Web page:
Peru to become top 10 cocoa exporter, says USDA

By Oliver Nieburg contact

- Last updated on GMT

Peruvian cocoa yields are on the rise and the country is poised to by a key cocoa exporter for the future
Peruvian cocoa yields are on the rise and the country is poised to by a key cocoa exporter for the future

Related tags: Cocoa, Peru, Usda

Cocoa production in Peru is set to rise 5% in calendar year 2014 and increases in planting will see the country become a key cocoa exporter in the coming years, according to the United States Department of Agriculture (USDA).

The USDA published an update on the Peruvian supply​ this month after FAS Lima issued its first cocoa report in a number of years.

“Peru is becoming an important exporter of cocoa, currently ranked twelfth in the world. The country will probably be in the top ten in the upcoming years as it increases area planted and yields,” said​ the USDA’s update.

What’s the appeal?

Cocoa production in Peru is forecast to reach 70,000 metric tons (MT) for calendar year 2014 as high prices on the international market incentives farmers to grow cocoa and the domestic government encourages cocoa as an alternative crop to coca.

Cocoa bean exports for the year are set to rise 18% to reach 37,000 MT with the Netherlands, Germany and Belgium among the biggest buyers.

Peruvian cocoa on the global stage

Peru is the eighth largest global cocoa producer and accounts for 1.6% of the global supply, according to the International Cocoa Organization. The country’s forecasted production for cocoa year 2013/14 was 70,000 MT, making it Latin America’s third largest producer behind Brazil (205.000 MT) and Ecuador (200,000 MT).

“Peru has many advantages for producing cocoa, including good weather, sufficient land and a rich biodiversity that allows Peru to have seven out of ten cocoa families in the world,”​ said the USDA.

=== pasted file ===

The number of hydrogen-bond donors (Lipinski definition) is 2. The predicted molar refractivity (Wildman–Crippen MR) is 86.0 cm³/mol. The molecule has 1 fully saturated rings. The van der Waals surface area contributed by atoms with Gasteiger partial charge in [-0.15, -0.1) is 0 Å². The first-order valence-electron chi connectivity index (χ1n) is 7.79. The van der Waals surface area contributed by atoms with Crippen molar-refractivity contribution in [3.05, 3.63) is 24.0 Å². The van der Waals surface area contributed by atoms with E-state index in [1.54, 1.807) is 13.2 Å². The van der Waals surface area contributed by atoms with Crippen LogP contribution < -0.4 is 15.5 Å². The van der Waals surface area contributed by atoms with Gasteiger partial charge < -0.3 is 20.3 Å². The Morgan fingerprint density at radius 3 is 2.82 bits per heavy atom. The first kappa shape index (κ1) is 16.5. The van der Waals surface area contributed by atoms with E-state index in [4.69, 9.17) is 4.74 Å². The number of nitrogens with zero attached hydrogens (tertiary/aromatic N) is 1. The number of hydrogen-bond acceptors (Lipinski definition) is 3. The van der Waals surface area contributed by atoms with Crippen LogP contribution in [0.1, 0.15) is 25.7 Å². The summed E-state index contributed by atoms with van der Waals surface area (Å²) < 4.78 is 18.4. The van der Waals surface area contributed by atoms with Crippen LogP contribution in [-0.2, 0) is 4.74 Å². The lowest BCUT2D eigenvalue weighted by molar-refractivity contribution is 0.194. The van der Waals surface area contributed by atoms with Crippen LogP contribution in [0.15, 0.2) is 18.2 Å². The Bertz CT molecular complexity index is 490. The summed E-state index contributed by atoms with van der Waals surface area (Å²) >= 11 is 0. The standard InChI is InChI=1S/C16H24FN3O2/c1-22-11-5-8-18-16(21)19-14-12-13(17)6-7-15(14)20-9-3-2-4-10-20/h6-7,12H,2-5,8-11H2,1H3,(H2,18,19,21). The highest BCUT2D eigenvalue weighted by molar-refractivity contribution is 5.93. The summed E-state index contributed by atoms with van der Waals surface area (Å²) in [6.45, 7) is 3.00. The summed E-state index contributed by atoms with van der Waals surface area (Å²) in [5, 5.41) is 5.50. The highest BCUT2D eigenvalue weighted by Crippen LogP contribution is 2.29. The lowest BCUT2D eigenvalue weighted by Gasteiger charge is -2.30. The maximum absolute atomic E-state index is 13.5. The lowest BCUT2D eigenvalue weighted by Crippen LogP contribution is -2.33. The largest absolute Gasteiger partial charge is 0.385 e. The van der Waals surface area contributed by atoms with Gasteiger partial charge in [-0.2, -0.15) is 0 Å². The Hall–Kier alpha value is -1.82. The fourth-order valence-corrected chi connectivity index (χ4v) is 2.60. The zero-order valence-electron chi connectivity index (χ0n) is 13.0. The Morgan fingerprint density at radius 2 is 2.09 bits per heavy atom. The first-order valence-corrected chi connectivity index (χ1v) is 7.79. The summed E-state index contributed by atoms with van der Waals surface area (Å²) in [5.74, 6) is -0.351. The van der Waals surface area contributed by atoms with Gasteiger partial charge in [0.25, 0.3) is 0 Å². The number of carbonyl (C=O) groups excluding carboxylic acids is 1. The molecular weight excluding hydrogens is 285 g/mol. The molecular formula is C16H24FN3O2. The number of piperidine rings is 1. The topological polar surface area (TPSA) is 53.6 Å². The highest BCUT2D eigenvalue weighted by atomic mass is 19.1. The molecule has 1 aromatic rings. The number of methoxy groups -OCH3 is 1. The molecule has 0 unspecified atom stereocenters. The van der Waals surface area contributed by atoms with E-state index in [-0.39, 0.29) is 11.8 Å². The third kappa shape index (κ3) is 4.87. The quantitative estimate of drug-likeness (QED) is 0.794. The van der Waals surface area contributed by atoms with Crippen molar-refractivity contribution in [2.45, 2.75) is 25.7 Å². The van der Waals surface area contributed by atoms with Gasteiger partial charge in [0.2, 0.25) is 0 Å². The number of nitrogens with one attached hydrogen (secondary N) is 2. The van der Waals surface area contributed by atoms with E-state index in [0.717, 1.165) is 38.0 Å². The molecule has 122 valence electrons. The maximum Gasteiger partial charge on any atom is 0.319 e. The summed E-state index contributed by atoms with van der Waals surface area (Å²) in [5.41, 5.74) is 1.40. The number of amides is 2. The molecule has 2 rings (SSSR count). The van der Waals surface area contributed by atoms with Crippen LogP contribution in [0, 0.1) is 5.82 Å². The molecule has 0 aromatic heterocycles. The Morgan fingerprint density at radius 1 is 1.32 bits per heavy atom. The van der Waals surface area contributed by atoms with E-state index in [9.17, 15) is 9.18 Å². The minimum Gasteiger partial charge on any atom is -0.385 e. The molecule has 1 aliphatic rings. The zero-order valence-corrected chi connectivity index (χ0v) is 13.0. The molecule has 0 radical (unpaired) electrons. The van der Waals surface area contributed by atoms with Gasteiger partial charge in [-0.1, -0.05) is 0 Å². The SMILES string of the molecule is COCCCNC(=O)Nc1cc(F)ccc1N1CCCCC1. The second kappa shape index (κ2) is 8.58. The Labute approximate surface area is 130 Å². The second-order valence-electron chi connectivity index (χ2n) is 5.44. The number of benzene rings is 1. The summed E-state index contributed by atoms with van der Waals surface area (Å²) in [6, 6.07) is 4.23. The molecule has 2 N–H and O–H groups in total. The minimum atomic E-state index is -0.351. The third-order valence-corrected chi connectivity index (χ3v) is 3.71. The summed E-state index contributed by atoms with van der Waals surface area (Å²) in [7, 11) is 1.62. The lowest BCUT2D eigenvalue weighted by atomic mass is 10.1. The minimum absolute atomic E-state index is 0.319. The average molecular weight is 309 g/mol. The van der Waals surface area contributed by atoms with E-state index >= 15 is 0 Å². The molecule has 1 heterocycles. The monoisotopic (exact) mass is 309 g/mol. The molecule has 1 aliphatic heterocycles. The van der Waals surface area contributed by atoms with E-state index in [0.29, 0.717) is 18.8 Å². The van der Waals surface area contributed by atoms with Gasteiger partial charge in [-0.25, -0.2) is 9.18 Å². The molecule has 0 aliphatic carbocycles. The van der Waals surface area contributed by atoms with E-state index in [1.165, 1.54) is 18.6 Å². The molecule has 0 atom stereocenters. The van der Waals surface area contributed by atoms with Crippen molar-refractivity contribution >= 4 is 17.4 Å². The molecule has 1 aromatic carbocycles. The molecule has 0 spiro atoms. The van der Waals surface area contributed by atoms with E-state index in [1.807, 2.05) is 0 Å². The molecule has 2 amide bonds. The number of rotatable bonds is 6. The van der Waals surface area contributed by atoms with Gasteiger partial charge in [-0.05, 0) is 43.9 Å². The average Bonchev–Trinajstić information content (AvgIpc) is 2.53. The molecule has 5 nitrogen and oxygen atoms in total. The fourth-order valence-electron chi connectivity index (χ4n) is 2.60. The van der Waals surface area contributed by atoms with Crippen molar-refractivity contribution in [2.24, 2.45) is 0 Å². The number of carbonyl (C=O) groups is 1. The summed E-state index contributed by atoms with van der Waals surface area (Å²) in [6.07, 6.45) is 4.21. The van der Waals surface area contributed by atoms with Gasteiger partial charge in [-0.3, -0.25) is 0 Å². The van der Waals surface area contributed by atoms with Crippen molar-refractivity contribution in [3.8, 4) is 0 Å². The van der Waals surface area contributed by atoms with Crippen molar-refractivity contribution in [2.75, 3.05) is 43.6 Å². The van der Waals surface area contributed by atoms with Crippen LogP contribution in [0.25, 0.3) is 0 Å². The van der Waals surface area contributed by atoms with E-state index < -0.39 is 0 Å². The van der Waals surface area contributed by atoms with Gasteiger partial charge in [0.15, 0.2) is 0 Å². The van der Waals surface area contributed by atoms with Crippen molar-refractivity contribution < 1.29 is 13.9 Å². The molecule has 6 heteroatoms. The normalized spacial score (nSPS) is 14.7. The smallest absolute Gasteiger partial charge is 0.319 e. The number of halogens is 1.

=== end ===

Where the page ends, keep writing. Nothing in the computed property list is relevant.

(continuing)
Peruvian chocolate market

There are some local chocolate factories in Peru, but the USDA said that domestic consumption was still low and consequently 90% of Peruvian cocoa is exported.  However, said that the Peruvian government was trying to promote chocolate consumption with consumer exhibitions such as the ‘Salon del Cocoa y Chocolate’.

“An important hurdle these efforts have to overcome is consumer’s taste. Peruvians are not used to the bitterness of a 50 or 70% cocoa content in a chocolate bar.”

peru cocoa exports source USDA
Source: USDA

Euromonitor International has forecast a compound annual growth rate (CAGR) of 3% in retail value sales of chocolate confectionery in Peru between 2013 and 2018. It says the moderate growth is due to consumers turning to healthier products in the impulse market and also notes a correlation between hot weather spells and reduced chocolate consumption in the country.

According to the research firm, Nestlé is the market leader in Peru with a 37% market share due to the strength of its Sublime brand.

rise of Peruvian cocoa - source USDA
The rise of Peruvian cocoa. Source: USDA

Small farm size challenge

The USDA said that cocoa producers often crossed rivers with rudimentary barges due to lack of roads
The USDA said that cocoa producers often crossed rivers with rudimentary barges due to lack of roads. Photo credit: USDA.

However, the USDA noted challenges with small cocoa farm sizes in the country.

Peruvian cocoa is grown mainly on the Eastern slopes of the Andes by small-scale farmers with less than three hectares, who produce average yields of 0.8 MT per hectare. The USDA said the small farm size harmed the quality of the produce and yield potential.

“An efficient cocoa farm needs at least five hectares to be economically viable,”​ it said.

“Cocoa farms are usually located in remote areas accessible only through rough dirt roads, which in the rainy season are almost impossible to drive on. Sometimes farmers have to put their trucks on barges to cross rivers and get to a main road which drives commercialization costs up,”​ the report continued.

High international prices have inspired other South American countries to expand cocoa production. Columbia, for example is planning to replant 80,000 hectares​ of its cocoa acreage. However, Brazil, Latin America’s leading producer, expects cocoa production to fall 15.7%​ in the next 10 years.

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